By Matt Mueller Culture Editor Published Apr 11, 2024 at 8:56 AM

It's time to roll film (quite literally, in the case of some of their big screen selections) as the 2024 Milwaukee Film Festival will start two of the best weeks of the year on Thursday night. 

As always, the annual Brew City big-screen-a-thon has brought us an embarrassment of riches from near and far, showcasing more than 300 films across all sorts of genres, interests and beyond. From intriguing international movies, to powerful political documentaries, to award-nominated animated adventures, to stellar sports films, to dynamite retrospective showings, to a movie straight-up called "Booger" (take a wild guess which program that's in; you guessed it, the wondrously wild Cinema Hooligante section), this year's Milwaukee Film Festival has options for all interests ... except for people who don't find anything interesting. Sorry, you're out of luck – again. And in between all of those movies debuting, this year's festival also will debut a whole movie theater to go along with the Oriental, Avalon and the Times Cinema: the Downer, which will glow back to life for the film festival – and beyond – after an all-too-long hiatus. 

Of course, with literally hundreds of movies on its slate to choose from, it can be overwhelming trying to decide between all this cinematic excellence. There's no such thing as a bad Milwaukee Film Festival – but to guide you to potentially some of the best, most exciting options on its big screens, here are two touchdowns worth of films that I can't wait to get my eyes and ears on these next two weeks. (As always, there's so many excellent-looking movies that I could've comfortably selected seven times this amount – but my editor cautions me that telling people 98 films they should see in just 15 days is not that helpful and actually more stressful.) And to buy tickets and passes for them all – and to find your own most anticipated options – be sure to check out the Milwaukee Film Festival's website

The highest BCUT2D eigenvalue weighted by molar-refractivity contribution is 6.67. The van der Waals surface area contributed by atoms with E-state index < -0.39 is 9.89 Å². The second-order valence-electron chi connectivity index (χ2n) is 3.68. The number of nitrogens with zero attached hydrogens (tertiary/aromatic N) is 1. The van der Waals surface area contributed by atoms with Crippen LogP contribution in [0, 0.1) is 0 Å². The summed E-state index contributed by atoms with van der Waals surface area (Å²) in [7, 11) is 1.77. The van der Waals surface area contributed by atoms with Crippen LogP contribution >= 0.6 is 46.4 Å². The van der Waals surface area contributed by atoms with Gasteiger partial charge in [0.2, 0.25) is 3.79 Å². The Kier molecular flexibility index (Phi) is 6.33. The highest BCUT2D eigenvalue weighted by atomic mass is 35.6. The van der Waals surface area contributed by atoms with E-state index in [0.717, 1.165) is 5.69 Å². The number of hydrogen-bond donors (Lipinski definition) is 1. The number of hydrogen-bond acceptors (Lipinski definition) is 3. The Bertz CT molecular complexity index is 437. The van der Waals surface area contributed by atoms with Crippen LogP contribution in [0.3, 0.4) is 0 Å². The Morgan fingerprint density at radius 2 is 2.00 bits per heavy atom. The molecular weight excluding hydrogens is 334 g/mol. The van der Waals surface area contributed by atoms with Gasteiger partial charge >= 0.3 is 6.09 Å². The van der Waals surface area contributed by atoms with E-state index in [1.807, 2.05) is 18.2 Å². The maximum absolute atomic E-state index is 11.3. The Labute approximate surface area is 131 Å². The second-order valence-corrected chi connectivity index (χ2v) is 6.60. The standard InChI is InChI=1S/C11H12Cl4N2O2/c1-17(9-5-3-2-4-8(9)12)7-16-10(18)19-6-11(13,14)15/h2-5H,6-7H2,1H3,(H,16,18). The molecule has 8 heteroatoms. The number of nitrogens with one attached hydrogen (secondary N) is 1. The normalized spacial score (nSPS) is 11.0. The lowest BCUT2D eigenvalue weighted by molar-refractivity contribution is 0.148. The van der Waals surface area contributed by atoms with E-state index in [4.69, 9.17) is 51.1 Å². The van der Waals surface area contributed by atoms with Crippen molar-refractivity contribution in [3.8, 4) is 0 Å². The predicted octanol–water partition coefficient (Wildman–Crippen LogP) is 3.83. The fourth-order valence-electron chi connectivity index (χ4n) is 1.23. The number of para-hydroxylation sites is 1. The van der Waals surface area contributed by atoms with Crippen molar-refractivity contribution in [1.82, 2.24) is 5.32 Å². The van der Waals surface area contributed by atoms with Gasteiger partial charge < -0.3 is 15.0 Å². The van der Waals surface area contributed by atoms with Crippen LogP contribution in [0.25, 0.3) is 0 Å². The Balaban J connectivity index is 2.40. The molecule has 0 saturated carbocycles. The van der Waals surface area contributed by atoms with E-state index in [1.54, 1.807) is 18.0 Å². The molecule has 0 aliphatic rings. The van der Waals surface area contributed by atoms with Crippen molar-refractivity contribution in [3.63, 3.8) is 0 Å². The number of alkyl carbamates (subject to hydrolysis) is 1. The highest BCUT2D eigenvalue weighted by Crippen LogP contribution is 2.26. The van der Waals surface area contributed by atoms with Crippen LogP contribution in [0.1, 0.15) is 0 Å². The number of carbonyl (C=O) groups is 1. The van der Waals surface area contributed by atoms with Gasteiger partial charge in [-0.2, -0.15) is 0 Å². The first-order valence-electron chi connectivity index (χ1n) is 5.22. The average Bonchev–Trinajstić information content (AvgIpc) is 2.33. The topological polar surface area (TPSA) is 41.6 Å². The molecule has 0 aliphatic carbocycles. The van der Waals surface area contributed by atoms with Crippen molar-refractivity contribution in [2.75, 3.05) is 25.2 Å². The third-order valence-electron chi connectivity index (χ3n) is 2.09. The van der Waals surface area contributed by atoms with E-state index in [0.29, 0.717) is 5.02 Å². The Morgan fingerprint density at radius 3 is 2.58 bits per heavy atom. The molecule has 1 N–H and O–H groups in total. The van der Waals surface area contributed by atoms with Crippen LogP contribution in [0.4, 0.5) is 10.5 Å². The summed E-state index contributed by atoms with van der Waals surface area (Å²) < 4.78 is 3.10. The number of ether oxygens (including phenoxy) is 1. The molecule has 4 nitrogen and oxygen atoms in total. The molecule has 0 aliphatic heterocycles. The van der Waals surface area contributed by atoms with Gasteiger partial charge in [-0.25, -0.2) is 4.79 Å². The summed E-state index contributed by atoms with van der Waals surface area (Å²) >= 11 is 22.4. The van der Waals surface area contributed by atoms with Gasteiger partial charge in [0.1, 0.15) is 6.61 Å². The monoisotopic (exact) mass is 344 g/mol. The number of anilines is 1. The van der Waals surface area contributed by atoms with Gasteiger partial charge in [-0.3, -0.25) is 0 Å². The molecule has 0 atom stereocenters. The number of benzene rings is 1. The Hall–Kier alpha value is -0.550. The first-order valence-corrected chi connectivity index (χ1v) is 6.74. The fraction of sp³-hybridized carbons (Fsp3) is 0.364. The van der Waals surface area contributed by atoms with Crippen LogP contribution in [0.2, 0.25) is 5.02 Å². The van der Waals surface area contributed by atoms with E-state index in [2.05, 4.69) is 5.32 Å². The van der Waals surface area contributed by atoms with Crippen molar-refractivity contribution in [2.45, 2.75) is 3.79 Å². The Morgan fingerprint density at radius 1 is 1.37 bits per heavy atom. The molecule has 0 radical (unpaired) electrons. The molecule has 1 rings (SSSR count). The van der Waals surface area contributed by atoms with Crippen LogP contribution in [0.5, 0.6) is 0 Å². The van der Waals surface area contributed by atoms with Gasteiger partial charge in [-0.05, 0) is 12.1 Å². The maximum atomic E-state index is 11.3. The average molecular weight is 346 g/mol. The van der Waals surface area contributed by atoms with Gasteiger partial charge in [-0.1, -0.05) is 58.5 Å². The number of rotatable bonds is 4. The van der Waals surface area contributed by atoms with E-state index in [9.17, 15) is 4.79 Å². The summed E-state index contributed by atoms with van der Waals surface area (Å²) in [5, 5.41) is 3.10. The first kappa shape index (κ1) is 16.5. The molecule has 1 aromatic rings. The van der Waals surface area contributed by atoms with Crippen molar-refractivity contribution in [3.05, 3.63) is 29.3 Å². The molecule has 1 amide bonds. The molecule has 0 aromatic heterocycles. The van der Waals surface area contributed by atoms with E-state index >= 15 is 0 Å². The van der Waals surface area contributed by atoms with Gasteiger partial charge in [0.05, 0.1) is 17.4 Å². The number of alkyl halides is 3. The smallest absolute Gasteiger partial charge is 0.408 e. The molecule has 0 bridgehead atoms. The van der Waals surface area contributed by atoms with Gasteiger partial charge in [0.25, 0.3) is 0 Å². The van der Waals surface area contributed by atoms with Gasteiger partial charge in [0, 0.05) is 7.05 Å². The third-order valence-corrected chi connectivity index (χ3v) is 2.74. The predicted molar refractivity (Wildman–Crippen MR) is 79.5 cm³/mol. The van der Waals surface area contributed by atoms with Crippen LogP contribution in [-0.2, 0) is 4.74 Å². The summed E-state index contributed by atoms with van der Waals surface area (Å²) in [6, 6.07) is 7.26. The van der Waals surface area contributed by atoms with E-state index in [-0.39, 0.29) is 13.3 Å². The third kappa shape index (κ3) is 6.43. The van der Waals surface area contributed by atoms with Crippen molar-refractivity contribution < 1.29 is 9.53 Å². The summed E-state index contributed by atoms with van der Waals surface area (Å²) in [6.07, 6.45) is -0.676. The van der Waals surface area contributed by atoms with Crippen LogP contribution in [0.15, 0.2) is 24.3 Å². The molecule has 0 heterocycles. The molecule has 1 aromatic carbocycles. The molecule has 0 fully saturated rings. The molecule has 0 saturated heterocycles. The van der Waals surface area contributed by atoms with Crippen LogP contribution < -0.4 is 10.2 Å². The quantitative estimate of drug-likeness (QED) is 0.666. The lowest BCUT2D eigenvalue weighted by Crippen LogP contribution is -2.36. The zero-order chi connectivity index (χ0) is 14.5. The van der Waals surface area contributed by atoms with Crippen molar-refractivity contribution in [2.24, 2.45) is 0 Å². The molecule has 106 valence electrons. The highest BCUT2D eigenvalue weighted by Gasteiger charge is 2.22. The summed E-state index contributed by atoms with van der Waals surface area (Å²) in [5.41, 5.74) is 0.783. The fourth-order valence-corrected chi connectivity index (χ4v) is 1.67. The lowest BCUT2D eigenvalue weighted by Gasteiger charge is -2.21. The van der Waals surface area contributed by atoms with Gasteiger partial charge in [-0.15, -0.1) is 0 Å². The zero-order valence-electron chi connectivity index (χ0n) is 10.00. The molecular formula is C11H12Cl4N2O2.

"All Dirt Roads Taste of Salt"

"Talk to Me." "The Iron Claw." "Everything Everywhere All At Once." Esteemed indie studio A24 released some of its biggest box office smashes in recent years. "All Dirt Roads Taste of Salt" was not one of them, barely given a real theatrical release this past year – in no fault of its own considering the lyrical and lush Southern drama earned rave reviews as well as nods from the National Board of Review and the Independent Spirit Awards. Thanks to the Milwaukee Film Festival, though, director Raven Jackson's buried gem feature debut – produced by Oscar winner Barry Jenkins – will finally reach our eyes. It's an example of what the organization can do best: bring movies to Brew City big screens that film fans here could otherwise miss out on.